A clear-eyed guide to demagoguery—and how we can defeat it
What is demagoguery? Some demagogues are easy to spot: They rise to power through pandering, charisma, and prejudice. But, as professor Patricia Roberts-Miller explains, a demagogue is anyone who reduces all questions to us vs. them.
Why is it dangerous? Demagoguery is democracy’s greatest threat. It erodes rational debate, so that intelligent policymaking grinds to a halt. The idea that we never fall for it—that all the blame lies with them—is equally dangerous.
How can we stop it? Demagogues follow predictable patterns in what they say and do to gain power. The key to resisting demagoguery is to name it when you see it—and to know where it leads.
About the Author
Patricia Roberts-Miller, PhD, is professor emeritus of rhetoric and writing, and the former director of the University Writing Center at University of Texas at Austin. She has been teaching the subject of demagoguery since 2002, and is the author of Demagoguery and Democracy, Speaking of Race, Voices in the Wilderness, Deliberate Conflict, Fanatical Schemes, and Rhetoric and Demagoguery. She lives in Texas.
“An important book. . . designed to teach us—all of us—to be better citizens by learning to be better deliberators. . . . It has the potential to make our democracy (and maybe any democracy?) stronger and deliberatively healthier.”—H-Rhetor
“This book raises timely, relevant questions about how we talk to each other as it explores the ways demagogues promise stability and certainty by scapegoating and punishing an out-group for society’s ills.”—Maryland Today
“If you are looking for a book to hand to those friends who are never wrong, always certain, often disdainful of others, and convinced that their arguments are irrefutable, then this is the book for you.”—Martin J. Medhurst, Distinguished Professor of Rhetoric and Communication, Baylor University
“In Demagoguery and Democracy, Patricia Roberts-Miller does for demagoguery what Hannah Arendt did for evil in Eichmann in Jerusalem. She takes a familiar concept that seems straightforward and obviously detestable, and she challenges her readers to understand it for its complexity, and more importantly, to see how connected we all are to it. Demagoguery and Democracy is one of those rare books that is simultaneously approachable and complex, timely and timeless, and absolutely indispensable for understanding not just how to confront demagoguery, but also how to strengthen democracy.”—Ryan Skinnell, Assistant Professor of Rhetoric and Writing at San José State University, and author of Conceding Composition: A Crooked History of Composition’s Institutional Fortunes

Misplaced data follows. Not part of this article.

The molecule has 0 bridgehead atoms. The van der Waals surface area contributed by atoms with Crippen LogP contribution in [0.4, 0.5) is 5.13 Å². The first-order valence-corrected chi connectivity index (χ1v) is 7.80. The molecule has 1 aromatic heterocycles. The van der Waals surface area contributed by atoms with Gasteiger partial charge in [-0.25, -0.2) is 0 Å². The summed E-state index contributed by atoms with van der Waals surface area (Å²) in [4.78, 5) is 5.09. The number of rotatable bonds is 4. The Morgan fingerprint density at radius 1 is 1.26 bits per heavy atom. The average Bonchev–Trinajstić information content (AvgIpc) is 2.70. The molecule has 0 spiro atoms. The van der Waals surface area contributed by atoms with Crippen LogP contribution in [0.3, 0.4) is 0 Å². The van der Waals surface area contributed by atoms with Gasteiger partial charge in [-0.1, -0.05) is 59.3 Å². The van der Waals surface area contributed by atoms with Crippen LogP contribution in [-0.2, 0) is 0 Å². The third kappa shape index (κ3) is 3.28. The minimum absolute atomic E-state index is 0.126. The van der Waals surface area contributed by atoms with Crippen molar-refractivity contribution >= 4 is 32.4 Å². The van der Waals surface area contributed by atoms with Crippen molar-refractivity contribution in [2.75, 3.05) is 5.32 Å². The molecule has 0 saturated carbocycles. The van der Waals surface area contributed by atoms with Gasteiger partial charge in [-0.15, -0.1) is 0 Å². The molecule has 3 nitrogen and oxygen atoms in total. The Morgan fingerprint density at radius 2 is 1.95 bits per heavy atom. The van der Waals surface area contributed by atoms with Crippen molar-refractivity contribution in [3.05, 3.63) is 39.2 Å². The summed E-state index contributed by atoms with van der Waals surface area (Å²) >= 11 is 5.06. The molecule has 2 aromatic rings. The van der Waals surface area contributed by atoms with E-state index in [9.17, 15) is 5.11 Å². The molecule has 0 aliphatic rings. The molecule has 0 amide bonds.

“Roberts-Miller writes clearly, economically, and usefully so that we might recognize demagoguery for what it is—a discourse that depoliticizes politics—and start making our arguments more democratic, which is to say inclusive and fair instead of demonizing and menacing. Admittedly, demonizing is the easier option, but this small book makes a large case for deliberating instead.”—Robert L. Ivie, Professor Emeritus in English (Rhetoric) and American Studies, Indiana University, Bloomington
“A timely guide for all who care about the quality and character of our democracy—from professors of rhetoric to family members at the Thanksgiving table.”—Janet M. Atwill, Professor of Rhetoric, University of Tennessee
“Everything we know about demagoguery is wrong, and misinformation can be fatal for democracy. Fortunately, Patricia Roberts-Miller’s concise and insightful guide to the rhetoric of dangerous populism is the antidote. Using accessible examples—everything from squirrels to former Supreme Court Justice Earl Warren—and clear language, Roberts-Miller points the way toward a compassionate public discourse that rests on principle. Prepare to be made uncomfortable, though; we have met the demagogue, and sometimes, it is us.”—Kel Munger, journalist and book critic